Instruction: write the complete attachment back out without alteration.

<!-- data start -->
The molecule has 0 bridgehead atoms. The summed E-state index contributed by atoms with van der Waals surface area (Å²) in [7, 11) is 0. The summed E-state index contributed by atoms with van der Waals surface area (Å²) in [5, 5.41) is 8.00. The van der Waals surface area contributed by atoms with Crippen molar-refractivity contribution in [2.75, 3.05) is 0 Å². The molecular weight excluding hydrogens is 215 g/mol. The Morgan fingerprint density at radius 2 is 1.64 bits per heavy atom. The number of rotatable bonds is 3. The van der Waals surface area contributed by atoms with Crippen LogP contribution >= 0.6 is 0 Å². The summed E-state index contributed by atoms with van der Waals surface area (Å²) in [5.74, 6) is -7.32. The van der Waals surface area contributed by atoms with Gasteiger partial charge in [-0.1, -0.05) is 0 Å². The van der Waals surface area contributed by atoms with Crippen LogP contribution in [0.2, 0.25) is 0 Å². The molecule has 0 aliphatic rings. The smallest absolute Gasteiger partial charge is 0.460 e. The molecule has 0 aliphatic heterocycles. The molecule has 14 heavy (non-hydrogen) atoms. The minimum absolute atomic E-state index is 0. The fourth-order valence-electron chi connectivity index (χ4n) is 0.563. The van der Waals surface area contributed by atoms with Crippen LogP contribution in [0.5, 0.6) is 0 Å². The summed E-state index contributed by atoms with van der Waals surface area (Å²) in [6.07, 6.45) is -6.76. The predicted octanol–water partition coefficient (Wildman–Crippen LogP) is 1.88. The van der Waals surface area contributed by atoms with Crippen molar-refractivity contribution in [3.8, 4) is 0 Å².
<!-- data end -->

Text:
The molecule has 0 bridgehead atoms. The summed E-state index contributed by atoms with van der Waals surface area (Å²) in [7, 11) is 0. The summed E-state index contributed by atoms with van der Waals surface area (Å²) in [5, 5.41) is 8.00. The van der Waals surface area contributed by atoms with Crippen molar-refractivity contribution in [2.75, 3.05) is 0 Å². The molecular weight excluding hydrogens is 215 g/mol. The Morgan fingerprint density at radius 2 is 1.64 bits per heavy atom. The number of rotatable bonds is 3. The van der Waals surface area contributed by atoms with Crippen LogP contribution >= 0.6 is 0 Å². The summed E-state index contributed by atoms with van der Waals surface area (Å²) in [5.74, 6) is -7.32. The van der Waals surface area contributed by atoms with Gasteiger partial charge in [-0.1, -0.05) is 0 Å². The van der Waals surface area contributed by atoms with Crippen LogP contribution in [0.2, 0.25) is 0 Å². The molecule has 0 aliphatic rings. The smallest absolute Gasteiger partial charge is 0.460 e. The molecule has 0 aliphatic heterocycles. The molecule has 14 heavy (non-hydrogen) atoms. The minimum absolute atomic E-state index is 0. The fourth-order valence-electron chi connectivity index (χ4n) is 0.563. The van der Waals surface area contributed by atoms with Crippen LogP contribution in [0.5, 0.6) is 0 Å². The summed E-state index contributed by atoms with van der Waals surface area (Å²) in [6.07, 6.45) is -6.76. The predicted octanol–water partition coefficient (Wildman–Crippen LogP) is 1.88. The van der Waals surface area contributed by atoms with Crippen molar-refractivity contribution in [3.8, 4) is 0 Å².